A question I am sometimes asked is ‘is there more than one way to do buy to let?’. It all depends on how you define buy to let. If you define buy to let as buying a property and putting a tenant in then that could cover HMOs (Houses of Multiple Occupation), it could include commercial property where you could buy a commercial property and put a commercial tenant in.
Of course, in our understanding of the term buy to let we are usually talking about a house or a flat which we let to one family or one person or one couple, the key thing being that there is one tenancy agreement for that property.
Is there more than one way of doing buy to let? Yes of course there is. There are many, many nuances but I suppose the two principle ways of buy to let which instantly spring to mind would be these.
The first is we could just buy a property and put a tenant in. If you’ve read The Successful Property Investor’s Strategy Workshop you know that is not my preferred way of doing it. The premise that any old property will do, just stick a tenant in, wait for prices to go up, collect a bit of rent doesn’t really work for me. We need to be much more strategic about property than that. Investors who tend to go for that approach tend not to do very well. Much better is to be very strategic about it.
Having said that, the strategy that you are going adopt within buy to let is often going to depend upon where you are based. For example, if you are in a high value area then the strategy may have to be as simple as buy a property and put a tenant in. If you are based in central London and properties there typically yield 4 or 5% then you probably are looking at buying a property, you’ll probably get something like a 50% loan to value buy to let mortgage, if you are lucky, which means you’ve got to stump up half the purchase price which means it is a big capital commitment.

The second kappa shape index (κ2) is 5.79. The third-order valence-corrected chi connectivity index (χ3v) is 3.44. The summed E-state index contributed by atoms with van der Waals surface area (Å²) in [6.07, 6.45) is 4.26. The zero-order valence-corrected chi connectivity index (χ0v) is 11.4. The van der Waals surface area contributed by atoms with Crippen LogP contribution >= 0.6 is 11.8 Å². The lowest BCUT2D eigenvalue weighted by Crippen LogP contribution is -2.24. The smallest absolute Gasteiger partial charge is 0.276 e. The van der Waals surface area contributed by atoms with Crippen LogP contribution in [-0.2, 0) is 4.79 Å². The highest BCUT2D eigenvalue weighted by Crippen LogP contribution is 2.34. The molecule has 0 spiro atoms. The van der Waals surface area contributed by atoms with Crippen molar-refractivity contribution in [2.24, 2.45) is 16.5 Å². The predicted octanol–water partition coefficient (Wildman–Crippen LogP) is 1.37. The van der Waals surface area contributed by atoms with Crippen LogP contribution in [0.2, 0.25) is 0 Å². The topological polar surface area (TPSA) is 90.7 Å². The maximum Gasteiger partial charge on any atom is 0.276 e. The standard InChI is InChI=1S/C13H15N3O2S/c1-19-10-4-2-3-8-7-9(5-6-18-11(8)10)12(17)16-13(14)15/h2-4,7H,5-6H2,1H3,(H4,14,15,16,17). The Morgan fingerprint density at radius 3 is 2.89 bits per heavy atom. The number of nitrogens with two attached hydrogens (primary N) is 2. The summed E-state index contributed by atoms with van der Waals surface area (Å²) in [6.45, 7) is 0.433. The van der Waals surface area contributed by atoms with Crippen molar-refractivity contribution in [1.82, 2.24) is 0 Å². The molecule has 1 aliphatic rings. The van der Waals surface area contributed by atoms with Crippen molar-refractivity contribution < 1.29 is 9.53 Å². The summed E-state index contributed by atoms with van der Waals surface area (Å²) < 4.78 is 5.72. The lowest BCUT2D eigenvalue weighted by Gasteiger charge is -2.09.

Can you put a tenant in and collect the rent? Of course, you can. Questionable whether you would actually cover the cost of the mortgage and all the other costs of holding the property, but it could work. Even if you are going to do that you need to be doing that strategically, you need to be thinking about buying the right property in the right area, you need to understand exactly why you’re doing it.
My preferred method of doing buy to let is to buy a property which is cheaper and easily rentable. It tends to be the case that the properties that are most easy to rent are the cheaper properties. Why? Because there is a greater tenant demand, there is a greater market for the cheaper properties than there are for expensive properties. The plus side of that is that you’ll get a higher return, the downside of that is that probably capital growth is going to be limited because the cheaper properties are going to be in areas which are less likely to enjoy greater levels of capital growth.
But when you find a cheaper property what I like to do is to find a cheaper property which I can then bargain hunt, I can buy, I can negotiate a great price on it, and then ideally it needs some work doing to it. Why? Because I want to be able to add value. If I can add value as well as buying it cheap then I can create a margin which means that I can refinance the property and at some point in the future, usually 6 months because of the 6 month rule, you can refinance the property and get all of your money back out.
So, those will be the 2 forms of buy to let. In summary, you can just buy a house and stick a tenant in and see what you get. Or you can be more strategic about it, you can buy a cheaper property, particularly a cheaper property which needs a work doing to it so you can add value and then you can refinance and get all or most of your money back out so you can use all or most of you money again on the next property.
Here’s to successful property investing.
Peter Jones B.Sc FRICS
Chartered Surveyor, author and property investor
PS. By the way, I’ve rewritten and updated my best-selling e-book, The Successful Property Investor’s Strategy Workshop, which is an account of how I put together my multi-property portfolio, starting from scratch and with no money of my own, and how you can do the same.
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